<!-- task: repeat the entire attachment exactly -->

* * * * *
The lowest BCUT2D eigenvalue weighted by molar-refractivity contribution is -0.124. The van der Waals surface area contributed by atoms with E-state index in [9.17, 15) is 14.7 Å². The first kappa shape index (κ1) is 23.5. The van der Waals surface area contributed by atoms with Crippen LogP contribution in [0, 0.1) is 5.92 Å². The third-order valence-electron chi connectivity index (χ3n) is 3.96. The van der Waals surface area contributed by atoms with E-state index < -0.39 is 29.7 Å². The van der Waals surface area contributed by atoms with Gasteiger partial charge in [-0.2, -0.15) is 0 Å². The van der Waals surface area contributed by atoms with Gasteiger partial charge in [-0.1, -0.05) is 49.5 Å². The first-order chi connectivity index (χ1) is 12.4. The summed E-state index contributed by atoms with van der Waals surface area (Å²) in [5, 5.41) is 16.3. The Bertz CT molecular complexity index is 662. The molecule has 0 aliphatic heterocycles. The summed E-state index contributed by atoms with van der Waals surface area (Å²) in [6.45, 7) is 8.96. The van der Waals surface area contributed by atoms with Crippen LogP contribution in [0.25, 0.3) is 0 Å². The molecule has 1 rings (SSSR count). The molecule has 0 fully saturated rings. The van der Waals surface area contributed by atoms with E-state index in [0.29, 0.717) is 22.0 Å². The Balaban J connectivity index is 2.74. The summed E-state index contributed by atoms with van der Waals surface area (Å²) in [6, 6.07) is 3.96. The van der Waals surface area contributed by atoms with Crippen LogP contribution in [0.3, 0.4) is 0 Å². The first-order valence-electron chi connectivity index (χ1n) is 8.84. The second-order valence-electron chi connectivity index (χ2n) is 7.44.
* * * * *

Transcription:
The lowest BCUT2D eigenvalue weighted by molar-refractivity contribution is -0.124. The van der Waals surface area contributed by atoms with E-state index in [9.17, 15) is 14.7 Å². The first kappa shape index (κ1) is 23.5. The van der Waals surface area contributed by atoms with Crippen LogP contribution in [0, 0.1) is 5.92 Å². The third-order valence-electron chi connectivity index (χ3n) is 3.96. The van der Waals surface area contributed by atoms with E-state index < -0.39 is 29.7 Å². The van der Waals surface area contributed by atoms with Gasteiger partial charge in [-0.2, -0.15) is 0 Å². The van der Waals surface area contributed by atoms with Gasteiger partial charge in [-0.1, -0.05) is 49.5 Å². The first-order chi connectivity index (χ1) is 12.4. The summed E-state index contributed by atoms with van der Waals surface area (Å²) in [5, 5.41) is 16.3. The Bertz CT molecular complexity index is 662. The molecule has 0 aliphatic heterocycles. The summed E-state index contributed by atoms with van der Waals surface area (Å²) in [6.45, 7) is 8.96. The van der Waals surface area contributed by atoms with Crippen LogP contribution in [0.25, 0.3) is 0 Å². The molecule has 1 rings (SSSR count). The molecule has 0 fully saturated rings. The van der Waals surface area contributed by atoms with E-state index in [0.29, 0.717) is 22.0 Å². The Balaban J connectivity index is 2.74. The summed E-state index contributed by atoms with van der Waals surface area (Å²) in [6, 6.07) is 3.96. The van der Waals surface area contributed by atoms with Crippen LogP contribution in [0.3, 0.4) is 0 Å². The first-order valence-electron chi connectivity index (χ1n) is 8.84. The second-order valence-electron chi connectivity index (χ2n) is 7.44.